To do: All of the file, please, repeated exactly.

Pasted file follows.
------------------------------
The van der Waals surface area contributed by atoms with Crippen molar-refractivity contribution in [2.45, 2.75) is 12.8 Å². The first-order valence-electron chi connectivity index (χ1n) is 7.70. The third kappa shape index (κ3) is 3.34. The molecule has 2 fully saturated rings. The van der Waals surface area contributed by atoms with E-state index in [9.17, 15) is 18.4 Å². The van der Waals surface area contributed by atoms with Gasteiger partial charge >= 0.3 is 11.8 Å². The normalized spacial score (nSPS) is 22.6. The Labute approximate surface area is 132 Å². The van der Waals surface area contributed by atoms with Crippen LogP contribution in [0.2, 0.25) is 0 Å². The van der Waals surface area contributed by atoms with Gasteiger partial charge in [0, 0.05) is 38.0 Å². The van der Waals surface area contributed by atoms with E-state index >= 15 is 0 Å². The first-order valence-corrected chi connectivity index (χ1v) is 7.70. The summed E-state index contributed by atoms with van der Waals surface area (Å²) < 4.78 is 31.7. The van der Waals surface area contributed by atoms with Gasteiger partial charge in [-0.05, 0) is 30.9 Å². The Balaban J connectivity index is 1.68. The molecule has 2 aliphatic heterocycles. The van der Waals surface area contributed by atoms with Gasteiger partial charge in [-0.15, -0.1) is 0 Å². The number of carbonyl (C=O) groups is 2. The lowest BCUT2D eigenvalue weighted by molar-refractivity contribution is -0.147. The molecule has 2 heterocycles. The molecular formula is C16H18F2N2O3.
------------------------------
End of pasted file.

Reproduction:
The van der Waals surface area contributed by atoms with Crippen molar-refractivity contribution in [2.45, 2.75) is 12.8 Å². The first-order valence-electron chi connectivity index (χ1n) is 7.70. The third kappa shape index (κ3) is 3.34. The molecule has 2 fully saturated rings. The van der Waals surface area contributed by atoms with E-state index in [9.17, 15) is 18.4 Å². The van der Waals surface area contributed by atoms with Gasteiger partial charge >= 0.3 is 11.8 Å². The normalized spacial score (nSPS) is 22.6. The Labute approximate surface area is 132 Å². The van der Waals surface area contributed by atoms with Crippen LogP contribution in [0.2, 0.25) is 0 Å². The van der Waals surface area contributed by atoms with Gasteiger partial charge in [0, 0.05) is 38.0 Å². The van der Waals surface area contributed by atoms with E-state index >= 15 is 0 Å². The first-order valence-corrected chi connectivity index (χ1v) is 7.70. The summed E-state index contributed by atoms with van der Waals surface area (Å²) < 4.78 is 31.7. The van der Waals surface area contributed by atoms with Gasteiger partial charge in [-0.05, 0) is 30.9 Å². The Balaban J connectivity index is 1.68. The molecule has 2 aliphatic heterocycles. The van der Waals surface area contributed by atoms with Gasteiger partial charge in [-0.15, -0.1) is 0 Å². The number of carbonyl (C=O) groups is 2. The lowest BCUT2D eigenvalue weighted by molar-refractivity contribution is -0.147. The molecule has 2 heterocycles. The molecular formula is C16H18F2N2O3.